• To be viable, a Food Hub will need to service both wholesale and retail customers, and will have to be quite strict to avoid spreading itself too thin on the farmer side

A working group focused on the Food Hub was set up and will in due course report back on this.

2. Emergency food relief

With Covid, the Waterfront doubled down its existing food relief efforts, adding the Heart of Filling the Belly campaign to the existing support for Ladles of Love and Homestead. Heart of Filling the Belly directed budget to buying produce from small-scale farmers who had lost their markets, and worked with dark kitchens on the precinct to produce warm meals to meet the exponentially increasing hunger in the City. The development in the Cluster asks: knowing that hunger is not a function of the Pandemic but an everyday reality for millions, how might we transform our emergency response into something that is sustainable?

It found a willing partner in SA Harvest; and ideas flowed about food rescue initiatives. These included:

  • The lobby influence of the Waterfront brand to influence farmers and retailers to waste less – to not throw away food that is non-export quality, odd-shaped etc
  • Engagement with the Port of Cape Town with regards to saving food that is about to be lost due to windy days – “windy day markets”
  • Recognising that farming on the Waterfront property is not price-competitive, it can nevertheless demonstrate new technologies; or showcase what can be done in small spaces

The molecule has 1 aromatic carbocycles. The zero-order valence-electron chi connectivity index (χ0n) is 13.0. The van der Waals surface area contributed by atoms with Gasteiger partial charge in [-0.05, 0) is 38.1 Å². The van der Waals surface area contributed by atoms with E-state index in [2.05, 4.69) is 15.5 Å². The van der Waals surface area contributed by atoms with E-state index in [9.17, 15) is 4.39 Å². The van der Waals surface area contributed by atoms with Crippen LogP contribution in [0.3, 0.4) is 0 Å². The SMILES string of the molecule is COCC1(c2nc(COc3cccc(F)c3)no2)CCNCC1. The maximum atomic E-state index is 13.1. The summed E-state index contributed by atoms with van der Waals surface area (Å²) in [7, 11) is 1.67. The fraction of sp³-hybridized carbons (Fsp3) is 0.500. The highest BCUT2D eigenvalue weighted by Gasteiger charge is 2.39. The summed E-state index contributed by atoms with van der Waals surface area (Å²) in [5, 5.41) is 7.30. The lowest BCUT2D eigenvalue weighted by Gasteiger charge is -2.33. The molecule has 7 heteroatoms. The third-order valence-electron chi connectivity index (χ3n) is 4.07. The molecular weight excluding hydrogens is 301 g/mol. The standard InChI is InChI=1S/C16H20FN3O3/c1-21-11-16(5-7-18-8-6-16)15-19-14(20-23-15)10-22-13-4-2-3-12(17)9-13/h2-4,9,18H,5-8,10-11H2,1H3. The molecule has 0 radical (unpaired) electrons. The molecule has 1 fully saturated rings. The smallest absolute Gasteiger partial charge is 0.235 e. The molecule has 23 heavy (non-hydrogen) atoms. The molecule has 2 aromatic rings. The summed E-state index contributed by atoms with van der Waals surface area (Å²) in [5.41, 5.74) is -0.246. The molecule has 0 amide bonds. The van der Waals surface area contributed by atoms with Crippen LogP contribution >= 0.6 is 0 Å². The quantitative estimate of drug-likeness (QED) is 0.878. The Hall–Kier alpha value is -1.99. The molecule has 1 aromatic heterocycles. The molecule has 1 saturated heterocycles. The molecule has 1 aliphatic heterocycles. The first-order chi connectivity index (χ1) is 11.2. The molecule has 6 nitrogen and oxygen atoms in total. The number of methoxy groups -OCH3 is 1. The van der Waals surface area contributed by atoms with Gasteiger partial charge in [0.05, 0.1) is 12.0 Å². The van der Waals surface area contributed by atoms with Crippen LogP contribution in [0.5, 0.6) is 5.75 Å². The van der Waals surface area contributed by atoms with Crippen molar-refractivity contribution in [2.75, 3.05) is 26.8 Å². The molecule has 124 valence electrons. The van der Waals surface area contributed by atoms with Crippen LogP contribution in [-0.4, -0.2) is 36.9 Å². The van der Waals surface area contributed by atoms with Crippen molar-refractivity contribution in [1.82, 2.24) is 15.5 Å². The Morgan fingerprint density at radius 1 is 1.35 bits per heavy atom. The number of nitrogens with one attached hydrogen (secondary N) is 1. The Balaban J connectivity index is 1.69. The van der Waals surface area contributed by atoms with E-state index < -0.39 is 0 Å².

• Investigate a food-subsidy model. Specifically, produce from small-scale farms may often not be price-competitive when measured against the output of commercial farms, but these enterprises nevertheless have an important social impact. The Waterfront may consider buying produce, and selling it a lower price as part of social investment. Is there a way to calculate the return on investment for a subsidy model that allows urban farmers to become more viable through subsidy?

Other projects, for future engagement

Food waste

In addition to food that can be rescued for consumption, other categories of food waste include organic waste that cannot be consumed, and inorganic waste. How might we extract the value in these categories?

Urban farming

This might include bees, fresh produce, or seaweed. There are rooftop solutions, canal solutions, and tech solutions. Among the Cluster there are many who already have initiatives underway and are keen to support further –PwC on the precinct has a rooftop food garden; and the Waterfront has its “Octopus Garden” constructed of ecobricks, which produces tons of fresh produce donated to feeding schemes.

Innovation space

How might the Waterfront amplify the innovation agenda – where is there need, and where is there opportunity?

Behaviour change

Whatever it is that consumers demand, restaurants and food retailers will supply – and the converse applies too: whatever it is that restaurants and food retailers market, shoppers and diners will try. How might behavioural science be enlisted to increase consumer awareness, and nudge our food value chain into increasing their support for sustainability, inclusivity and opportunity?


There’s a richness of stories about food that needs to be told. Part of the Cluster is about documenting the work that is done – the projects that succeeded and those that didn’t; the synthesised learnings that emerged; the research and the intelligence that emerges from that.

As time and resources allow, each of these focus areas will be picked up.